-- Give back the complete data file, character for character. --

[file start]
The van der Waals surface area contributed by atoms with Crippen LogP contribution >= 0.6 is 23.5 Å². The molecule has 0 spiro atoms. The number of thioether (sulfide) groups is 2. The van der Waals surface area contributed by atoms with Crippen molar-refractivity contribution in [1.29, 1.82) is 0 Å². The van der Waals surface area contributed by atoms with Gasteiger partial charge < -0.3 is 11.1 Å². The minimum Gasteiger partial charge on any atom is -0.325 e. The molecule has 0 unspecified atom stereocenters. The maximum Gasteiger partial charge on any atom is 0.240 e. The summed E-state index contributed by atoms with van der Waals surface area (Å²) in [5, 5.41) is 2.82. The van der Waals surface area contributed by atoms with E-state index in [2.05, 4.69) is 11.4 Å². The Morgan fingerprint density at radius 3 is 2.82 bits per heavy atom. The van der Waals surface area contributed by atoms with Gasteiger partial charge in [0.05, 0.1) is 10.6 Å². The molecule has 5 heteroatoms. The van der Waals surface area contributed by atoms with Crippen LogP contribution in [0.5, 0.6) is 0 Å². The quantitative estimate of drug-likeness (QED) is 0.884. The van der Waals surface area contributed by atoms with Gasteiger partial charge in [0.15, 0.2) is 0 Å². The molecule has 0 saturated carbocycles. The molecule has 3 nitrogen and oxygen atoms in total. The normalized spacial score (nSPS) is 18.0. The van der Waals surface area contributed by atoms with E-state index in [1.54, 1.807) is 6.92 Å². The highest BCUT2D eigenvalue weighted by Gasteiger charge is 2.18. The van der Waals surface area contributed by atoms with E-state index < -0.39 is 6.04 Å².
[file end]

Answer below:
The van der Waals surface area contributed by atoms with Crippen LogP contribution >= 0.6 is 23.5 Å². The molecule has 0 spiro atoms. The number of thioether (sulfide) groups is 2. The van der Waals surface area contributed by atoms with Crippen molar-refractivity contribution in [1.29, 1.82) is 0 Å². The van der Waals surface area contributed by atoms with Gasteiger partial charge < -0.3 is 11.1 Å². The minimum Gasteiger partial charge on any atom is -0.325 e. The molecule has 0 unspecified atom stereocenters. The maximum Gasteiger partial charge on any atom is 0.240 e. The summed E-state index contributed by atoms with van der Waals surface area (Å²) in [5, 5.41) is 2.82. The van der Waals surface area contributed by atoms with E-state index in [2.05, 4.69) is 11.4 Å². The Morgan fingerprint density at radius 3 is 2.82 bits per heavy atom. The van der Waals surface area contributed by atoms with Gasteiger partial charge in [0.05, 0.1) is 10.6 Å². The molecule has 5 heteroatoms. The van der Waals surface area contributed by atoms with Crippen LogP contribution in [0.5, 0.6) is 0 Å². The quantitative estimate of drug-likeness (QED) is 0.884. The van der Waals surface area contributed by atoms with Gasteiger partial charge in [0.15, 0.2) is 0 Å². The molecule has 0 saturated carbocycles. The molecule has 3 nitrogen and oxygen atoms in total. The normalized spacial score (nSPS) is 18.0. The van der Waals surface area contributed by atoms with E-state index in [1.54, 1.807) is 6.92 Å². The highest BCUT2D eigenvalue weighted by Gasteiger charge is 2.18. The van der Waals surface area contributed by atoms with E-state index < -0.39 is 6.04 Å².